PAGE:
The City is still awarding public properties to tax-delinquent businesses, Ryan Briggs reports, despite recent efforts to sync revenue data with L+I's permitting software.
"Following a fatal Center City building collapse in 2013 and with some 100,000 tax-delinquent properties on the docket, Philadelphia officials have repeatedly vowed to use government land sales as a carrot to encourage scofflaw developers to clean up their acts. But a City&State PA review of 15 recent PRA development deals authorized or extended found that about a quarter went to businesses with outstanding tax bills or code violations [...]
The failure to detect these legal arrangements is problematic for the city. It is routine in the real estate business, and rarely nefarious, to spin off new LLCs for new acquisitions. In many instances, ownership of the LLCs can be easily traced through shared mailing addresses. The city’s still incomplete effort to upgrade and improve its computerized licensing system was supposed to fix the issue by automating this type of cross-referencing – but that project has been delayed for years.
However, even when developers applied for contracts using companies with outstanding code violations, they sailed through the approval process. Citro’s troubled student housing company, Temple Nests, faced few obstacles when he sought to scoop up the aforementioned lots near the university this year.
This underscores an important point from Claudia Vargas's report from a few weeks ago highlighting the City's chronically dysfunctional IT procurement and project management processes. While that article focused primarily on the cost-overruns and wasted taxpayer dollars, we should also care about this because IT is an obstacle and a solution to addressing many other city policy problems.
Vargas quotes L+I Commissioner Dave Perri on the eCLIPSE program's success in blocking permits from being issued to tax delinquent businesses, but as the City & State piece shows, people are still getting around this system.
Attempts to modernize the licensing system have endured similar twists. In January 2014, Nutter announced a $4 million project known as eCLIPSE(Electronic Commercial Licensing, Inspection and Permit Services Enterprise) for the Department of Licenses and Inspections. The hope was that it would enable contractors and residents to apply online for permits — instead of using paper forms — and give city inspectors instant access to such licenses and any violations in one online system [...]
Perri noted that just the half-completed eCLIPSE system has generated $12 million in revenue because it helps inspectors scour Revenue Department records and identify tax delinquents. Business and rental license applicants are barred from getting approved until they settle their tax bills. In years past, with a paper system across several offices, those cross-checks fell through the cracks.
“Folks were getting different permits without getting clearance on their taxes,” he said.
Until these IT projects are completed, we'll continue to wait to tackle some of the big issues that elected officials have prioritized, like regularizing property reassessments, collecting delinquent taxes, and implementing performance-based budgeting.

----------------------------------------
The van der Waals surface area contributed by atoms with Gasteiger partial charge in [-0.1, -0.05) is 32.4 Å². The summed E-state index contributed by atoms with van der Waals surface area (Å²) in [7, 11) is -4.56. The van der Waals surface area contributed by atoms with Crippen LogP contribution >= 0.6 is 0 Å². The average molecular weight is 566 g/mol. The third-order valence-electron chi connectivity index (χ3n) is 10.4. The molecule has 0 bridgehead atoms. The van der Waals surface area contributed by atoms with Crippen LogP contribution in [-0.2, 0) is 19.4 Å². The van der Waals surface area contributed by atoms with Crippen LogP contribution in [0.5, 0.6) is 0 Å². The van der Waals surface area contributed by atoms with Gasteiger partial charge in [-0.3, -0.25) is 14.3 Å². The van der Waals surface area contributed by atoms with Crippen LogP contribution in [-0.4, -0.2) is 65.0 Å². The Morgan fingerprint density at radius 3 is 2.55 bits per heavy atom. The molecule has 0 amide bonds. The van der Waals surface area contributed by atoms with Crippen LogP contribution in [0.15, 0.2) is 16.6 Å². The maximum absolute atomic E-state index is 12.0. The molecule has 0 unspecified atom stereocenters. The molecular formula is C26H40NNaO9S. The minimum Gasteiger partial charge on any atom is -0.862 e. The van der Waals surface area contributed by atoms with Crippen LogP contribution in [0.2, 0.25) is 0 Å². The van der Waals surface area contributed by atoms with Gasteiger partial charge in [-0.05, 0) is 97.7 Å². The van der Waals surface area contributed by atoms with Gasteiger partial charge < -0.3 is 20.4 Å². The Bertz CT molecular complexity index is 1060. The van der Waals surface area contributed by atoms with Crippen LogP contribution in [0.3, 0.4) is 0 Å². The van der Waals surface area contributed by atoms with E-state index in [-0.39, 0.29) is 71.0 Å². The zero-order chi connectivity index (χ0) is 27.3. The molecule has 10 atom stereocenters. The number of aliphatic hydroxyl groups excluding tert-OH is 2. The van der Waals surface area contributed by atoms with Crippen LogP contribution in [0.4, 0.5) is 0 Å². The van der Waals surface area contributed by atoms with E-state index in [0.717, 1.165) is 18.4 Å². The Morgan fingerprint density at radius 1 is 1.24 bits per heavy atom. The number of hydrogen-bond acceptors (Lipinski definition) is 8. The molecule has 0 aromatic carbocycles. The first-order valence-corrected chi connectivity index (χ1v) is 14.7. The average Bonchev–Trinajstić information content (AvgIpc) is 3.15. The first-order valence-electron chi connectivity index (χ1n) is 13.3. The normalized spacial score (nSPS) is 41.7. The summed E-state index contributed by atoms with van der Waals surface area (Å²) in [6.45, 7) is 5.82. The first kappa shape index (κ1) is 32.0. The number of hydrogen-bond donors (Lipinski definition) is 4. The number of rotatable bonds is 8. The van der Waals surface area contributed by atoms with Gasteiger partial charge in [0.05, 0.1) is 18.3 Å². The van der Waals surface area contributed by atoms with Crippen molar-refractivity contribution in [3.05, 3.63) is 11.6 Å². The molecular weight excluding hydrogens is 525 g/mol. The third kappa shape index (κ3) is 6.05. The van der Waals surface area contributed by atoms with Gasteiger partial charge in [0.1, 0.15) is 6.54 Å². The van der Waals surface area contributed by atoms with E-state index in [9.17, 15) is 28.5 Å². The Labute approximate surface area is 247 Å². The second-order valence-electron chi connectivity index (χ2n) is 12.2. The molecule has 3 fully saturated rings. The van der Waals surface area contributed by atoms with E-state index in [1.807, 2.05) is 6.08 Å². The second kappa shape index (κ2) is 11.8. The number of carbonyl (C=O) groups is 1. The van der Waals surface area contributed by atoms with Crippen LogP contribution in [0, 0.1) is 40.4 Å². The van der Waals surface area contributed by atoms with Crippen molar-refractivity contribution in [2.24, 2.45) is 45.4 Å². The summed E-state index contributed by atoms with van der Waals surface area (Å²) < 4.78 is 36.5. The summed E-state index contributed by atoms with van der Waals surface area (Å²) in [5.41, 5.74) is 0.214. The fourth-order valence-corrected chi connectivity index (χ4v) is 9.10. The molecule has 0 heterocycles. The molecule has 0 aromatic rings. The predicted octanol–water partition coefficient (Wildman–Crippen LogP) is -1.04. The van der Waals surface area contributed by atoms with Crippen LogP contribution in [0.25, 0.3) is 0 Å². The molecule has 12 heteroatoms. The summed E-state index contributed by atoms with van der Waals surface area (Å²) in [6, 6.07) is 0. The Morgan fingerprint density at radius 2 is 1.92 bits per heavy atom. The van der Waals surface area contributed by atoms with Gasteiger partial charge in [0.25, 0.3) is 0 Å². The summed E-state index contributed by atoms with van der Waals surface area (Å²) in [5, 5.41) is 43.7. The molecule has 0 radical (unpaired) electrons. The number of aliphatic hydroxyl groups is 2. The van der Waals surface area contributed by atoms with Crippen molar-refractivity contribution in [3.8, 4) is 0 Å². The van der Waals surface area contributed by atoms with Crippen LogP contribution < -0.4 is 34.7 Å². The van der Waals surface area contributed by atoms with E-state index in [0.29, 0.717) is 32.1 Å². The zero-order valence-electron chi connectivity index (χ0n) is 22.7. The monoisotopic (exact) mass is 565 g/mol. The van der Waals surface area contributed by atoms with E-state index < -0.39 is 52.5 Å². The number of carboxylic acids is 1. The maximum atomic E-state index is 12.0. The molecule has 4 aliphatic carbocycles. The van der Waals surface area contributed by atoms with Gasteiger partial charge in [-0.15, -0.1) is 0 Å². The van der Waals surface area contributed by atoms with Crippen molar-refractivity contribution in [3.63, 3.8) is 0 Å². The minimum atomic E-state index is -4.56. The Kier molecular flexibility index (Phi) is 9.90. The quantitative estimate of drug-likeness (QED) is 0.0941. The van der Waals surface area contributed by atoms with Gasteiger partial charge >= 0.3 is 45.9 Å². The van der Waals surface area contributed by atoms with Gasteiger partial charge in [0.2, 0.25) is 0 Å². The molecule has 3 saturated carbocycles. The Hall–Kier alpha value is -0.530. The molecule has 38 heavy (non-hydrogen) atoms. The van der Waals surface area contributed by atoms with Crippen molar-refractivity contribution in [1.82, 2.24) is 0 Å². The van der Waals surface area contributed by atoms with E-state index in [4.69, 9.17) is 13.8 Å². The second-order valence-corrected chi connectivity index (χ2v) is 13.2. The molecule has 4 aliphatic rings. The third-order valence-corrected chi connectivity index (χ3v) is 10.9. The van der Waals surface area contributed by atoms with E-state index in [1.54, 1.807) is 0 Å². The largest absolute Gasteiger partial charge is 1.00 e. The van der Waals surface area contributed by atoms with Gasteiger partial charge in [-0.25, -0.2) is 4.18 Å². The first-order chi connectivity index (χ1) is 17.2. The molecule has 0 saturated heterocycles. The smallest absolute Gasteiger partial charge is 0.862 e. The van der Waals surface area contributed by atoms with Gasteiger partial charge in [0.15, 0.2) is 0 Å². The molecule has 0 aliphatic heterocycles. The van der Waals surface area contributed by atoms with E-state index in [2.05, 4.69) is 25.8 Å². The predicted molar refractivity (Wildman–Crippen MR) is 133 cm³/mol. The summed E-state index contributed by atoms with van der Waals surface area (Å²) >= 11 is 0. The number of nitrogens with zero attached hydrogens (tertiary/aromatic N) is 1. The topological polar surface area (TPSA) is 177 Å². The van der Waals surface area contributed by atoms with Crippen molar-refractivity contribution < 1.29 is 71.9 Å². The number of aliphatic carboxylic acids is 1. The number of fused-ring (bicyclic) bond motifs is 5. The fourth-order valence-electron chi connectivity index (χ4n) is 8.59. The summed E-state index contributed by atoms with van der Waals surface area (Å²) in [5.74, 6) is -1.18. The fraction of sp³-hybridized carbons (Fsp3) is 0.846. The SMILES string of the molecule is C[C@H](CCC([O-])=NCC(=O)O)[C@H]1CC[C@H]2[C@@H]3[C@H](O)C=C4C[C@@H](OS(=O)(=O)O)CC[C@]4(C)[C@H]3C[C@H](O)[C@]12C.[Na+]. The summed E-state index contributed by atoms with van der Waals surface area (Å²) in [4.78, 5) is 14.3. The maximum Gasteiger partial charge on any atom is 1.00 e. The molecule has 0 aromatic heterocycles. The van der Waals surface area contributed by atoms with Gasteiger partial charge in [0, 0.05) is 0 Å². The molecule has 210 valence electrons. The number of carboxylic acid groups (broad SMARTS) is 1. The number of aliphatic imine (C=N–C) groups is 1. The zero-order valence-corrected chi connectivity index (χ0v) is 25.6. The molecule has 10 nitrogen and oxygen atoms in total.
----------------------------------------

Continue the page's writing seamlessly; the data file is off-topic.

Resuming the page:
Vargas quotes 1st District Councilmember Mark Squilla, who points out that our lack of a functioning mass appraisal system for property assessments means the city is losing out on revenue from increased real estate values. The Nutter administration's Actual Value Initiative was supposed to keep property assessments up to date, but it's been 4 years since the last full citywide reassessment.
Pointing to Philadelphia’s outdated and technology-challenged property assessment system, Councilman Mark Squilla noted the city is losing money and keeping its citizens from getting tax breaks they may deserve.
“Values that are properly assessed would be a big bonus to residents and business. They are supposed to be doing assessments every year,” Squilla said. “The [upgrade] costs keep running on, which means every year we have to allocate additional dollars to a system that should have already been up and running.”
Technical.ly Philly's Juliana Reyes offered some suggestions in an op-ed response to Vargas's piece, with some insights on what the City could learn from private sector procurement practices.
It isn't that businesses necessarily always do this better—Reyes says mismanagement of large IT projects is as common in the private sector as it is in government, but is less reported on—though some organizations have done a better job than others of learning from past mistakes. She interviews some local experts who recommend the City take on smaller, more iterative projects where failures will be less expensive, instead of big all-encompassing moon-shot projects that try to do everything.
Reyes also recommends that people who write about IT procurement avoid shaming the city, as the fear of publicly failing contributes to the appeal of these problematic all-encompassing projects run by large contractors (See: SEPTA Key.)
We'll heed Reyes's advice and spare the shame, but we do want to add some urgency to the procurement reform cause because the fate of a number of important policy initiatives hangs in the balance.
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